N.K. cracks down on defections with new border CCTV cameras
North Korea has installed surveillance cameras and reinforced barbed wire in its northern border areas close to China to try to stem the flow of defections of its people and stop the influx of foreign influences, a source familiar with the issue said Tuesday.
The measures were taken near the North Korean town of Sinuiju, the northeastern city of Hyesan and other border areas, said the source.
The latest crackdowns on defectors came as North Korean leader Kim Jong-il called for a thorough inspection of residents during his trip to Sinuiju last month, the source said.
While visiting Sinuiju on July 1-6, Kim also criticized residents in the Chinese border city and nearby areas for being influenced by capitalism, citing disorder and the way local residents dressed.
Sinuiju and other porous border areas have served as key routes through which a stream of North Koreans continues to flee to China for eventual defections to South Korea, home to more than 21,000 North Korean refugees.
Some people in the border areas are also at the forefront of spreading outside news through mobile phones smuggled from China that could be used to communicate with people in China and South Korea.
The move prompted the North Korean authorities to inspect people’s use of mobile phones, television and radio to try to stop any communication with the outside world.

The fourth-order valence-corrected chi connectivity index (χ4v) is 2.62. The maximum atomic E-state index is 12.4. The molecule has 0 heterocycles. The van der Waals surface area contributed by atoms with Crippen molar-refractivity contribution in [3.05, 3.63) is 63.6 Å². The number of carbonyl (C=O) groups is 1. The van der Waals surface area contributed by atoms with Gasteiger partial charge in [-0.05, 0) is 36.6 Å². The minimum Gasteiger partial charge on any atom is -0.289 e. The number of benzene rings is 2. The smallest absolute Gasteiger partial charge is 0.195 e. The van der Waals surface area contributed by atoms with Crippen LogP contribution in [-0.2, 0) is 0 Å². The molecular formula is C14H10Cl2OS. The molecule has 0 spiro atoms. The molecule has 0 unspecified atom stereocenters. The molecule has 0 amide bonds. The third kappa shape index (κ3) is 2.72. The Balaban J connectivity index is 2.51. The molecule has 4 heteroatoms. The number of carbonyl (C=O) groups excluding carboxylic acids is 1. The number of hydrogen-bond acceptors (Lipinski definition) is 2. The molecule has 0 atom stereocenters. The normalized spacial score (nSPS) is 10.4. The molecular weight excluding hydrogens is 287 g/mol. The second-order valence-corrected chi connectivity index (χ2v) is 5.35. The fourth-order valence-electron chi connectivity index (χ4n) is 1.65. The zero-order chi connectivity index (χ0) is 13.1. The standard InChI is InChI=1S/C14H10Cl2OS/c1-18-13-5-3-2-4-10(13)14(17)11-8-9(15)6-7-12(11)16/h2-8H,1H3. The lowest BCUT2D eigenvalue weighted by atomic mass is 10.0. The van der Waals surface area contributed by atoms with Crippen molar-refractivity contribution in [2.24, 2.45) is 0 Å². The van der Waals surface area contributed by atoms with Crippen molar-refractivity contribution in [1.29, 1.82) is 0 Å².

North Korea is a tightly controlled society and its people are officially forbidden from listening to news from the outside.
The dials on radios and televisions are fixed so that only state broadcasts can be heard, though many North Koreans are believed to be secretly watching or listening to South Korean television and radio broadcasts.
The development comes as North Korea is trying to keep outside influences from seeping into the isolated country out of fear that they could pose a threat to leader Kim Jong-il’s plan to hand over power to his heir apparent son Kim Jong-un.
The 69-year-old leader named Jong-un vice chairman of the Central Military Commission of the North’s ruling Workers’ Party and a four-star general last year in the clearest sign yet to make his son the next leader.
The succession, if made, would mark communism’s second hereditary power transfer. The elder Kim inherited power from his father, the country’s founder Kim Il-sung, who died in 1994.
The North’s latest move to block foreign influences demonstrated its concern about any possible popular uprising similar to the ones in North Africa and the Middle East that ousted longtime autocratic leaders earlier this year.
In February, the North’s leader-in-waiting Kim Jong-un reportedly ordered the punishment of any violators of the law.
North Korea has conducted probes into family members of defectors and missing people near the border areas and sent them to remote places. The crackdowns on defectors have also caused jitters among security and other officials.
In June, a security official reportedly committed suicide in Hyesan after being accused of aiding defectors and of smuggling.